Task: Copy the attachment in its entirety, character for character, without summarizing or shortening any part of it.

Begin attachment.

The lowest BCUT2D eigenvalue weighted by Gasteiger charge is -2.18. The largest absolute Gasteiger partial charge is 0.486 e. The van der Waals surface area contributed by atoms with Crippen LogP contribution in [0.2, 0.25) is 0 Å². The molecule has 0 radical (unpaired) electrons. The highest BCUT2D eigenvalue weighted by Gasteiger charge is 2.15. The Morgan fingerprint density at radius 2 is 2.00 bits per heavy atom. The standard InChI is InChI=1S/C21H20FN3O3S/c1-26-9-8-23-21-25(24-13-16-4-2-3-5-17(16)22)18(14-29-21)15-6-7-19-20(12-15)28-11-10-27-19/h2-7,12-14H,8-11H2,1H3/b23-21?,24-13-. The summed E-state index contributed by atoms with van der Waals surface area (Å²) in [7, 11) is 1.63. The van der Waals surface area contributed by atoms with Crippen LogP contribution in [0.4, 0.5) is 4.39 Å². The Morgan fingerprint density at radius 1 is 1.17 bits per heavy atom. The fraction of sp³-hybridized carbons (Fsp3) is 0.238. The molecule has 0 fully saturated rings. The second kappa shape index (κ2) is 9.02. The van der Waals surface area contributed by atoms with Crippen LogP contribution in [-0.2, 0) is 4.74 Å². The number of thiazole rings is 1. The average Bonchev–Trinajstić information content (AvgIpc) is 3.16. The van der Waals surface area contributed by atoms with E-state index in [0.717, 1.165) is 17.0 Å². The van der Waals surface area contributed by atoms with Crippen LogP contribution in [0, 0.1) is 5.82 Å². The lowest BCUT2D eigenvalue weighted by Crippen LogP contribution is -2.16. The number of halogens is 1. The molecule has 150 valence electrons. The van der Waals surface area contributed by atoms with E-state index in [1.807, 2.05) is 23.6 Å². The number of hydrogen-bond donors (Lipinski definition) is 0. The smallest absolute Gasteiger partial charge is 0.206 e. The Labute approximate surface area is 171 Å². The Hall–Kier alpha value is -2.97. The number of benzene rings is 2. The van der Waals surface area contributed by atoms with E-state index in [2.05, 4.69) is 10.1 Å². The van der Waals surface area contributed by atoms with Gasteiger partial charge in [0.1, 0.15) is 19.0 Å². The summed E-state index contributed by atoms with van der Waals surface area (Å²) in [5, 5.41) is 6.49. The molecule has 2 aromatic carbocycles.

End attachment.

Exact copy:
The lowest BCUT2D eigenvalue weighted by Gasteiger charge is -2.18. The largest absolute Gasteiger partial charge is 0.486 e. The van der Waals surface area contributed by atoms with Crippen LogP contribution in [0.2, 0.25) is 0 Å². The molecule has 0 radical (unpaired) electrons. The highest BCUT2D eigenvalue weighted by Gasteiger charge is 2.15. The Morgan fingerprint density at radius 2 is 2.00 bits per heavy atom. The standard InChI is InChI=1S/C21H20FN3O3S/c1-26-9-8-23-21-25(24-13-16-4-2-3-5-17(16)22)18(14-29-21)15-6-7-19-20(12-15)28-11-10-27-19/h2-7,12-14H,8-11H2,1H3/b23-21?,24-13-. The summed E-state index contributed by atoms with van der Waals surface area (Å²) in [7, 11) is 1.63. The van der Waals surface area contributed by atoms with Crippen LogP contribution in [0.4, 0.5) is 4.39 Å². The Morgan fingerprint density at radius 1 is 1.17 bits per heavy atom. The fraction of sp³-hybridized carbons (Fsp3) is 0.238. The molecule has 0 fully saturated rings. The second kappa shape index (κ2) is 9.02. The van der Waals surface area contributed by atoms with Crippen LogP contribution in [-0.2, 0) is 4.74 Å². The number of thiazole rings is 1. The average Bonchev–Trinajstić information content (AvgIpc) is 3.16. The van der Waals surface area contributed by atoms with E-state index in [0.717, 1.165) is 17.0 Å². The van der Waals surface area contributed by atoms with Crippen LogP contribution in [0, 0.1) is 5.82 Å². The lowest BCUT2D eigenvalue weighted by Crippen LogP contribution is -2.16. The number of halogens is 1. The molecule has 150 valence electrons. The van der Waals surface area contributed by atoms with E-state index in [1.807, 2.05) is 23.6 Å². The number of hydrogen-bond donors (Lipinski definition) is 0. The smallest absolute Gasteiger partial charge is 0.206 e. The Labute approximate surface area is 171 Å². The Hall–Kier alpha value is -2.97. The number of benzene rings is 2. The van der Waals surface area contributed by atoms with E-state index in [2.05, 4.69) is 10.1 Å². The van der Waals surface area contributed by atoms with Gasteiger partial charge in [0.1, 0.15) is 19.0 Å². The summed E-state index contributed by atoms with van der Waals surface area (Å²) in [5, 5.41) is 6.49. The molecule has 2 aromatic carbocycles.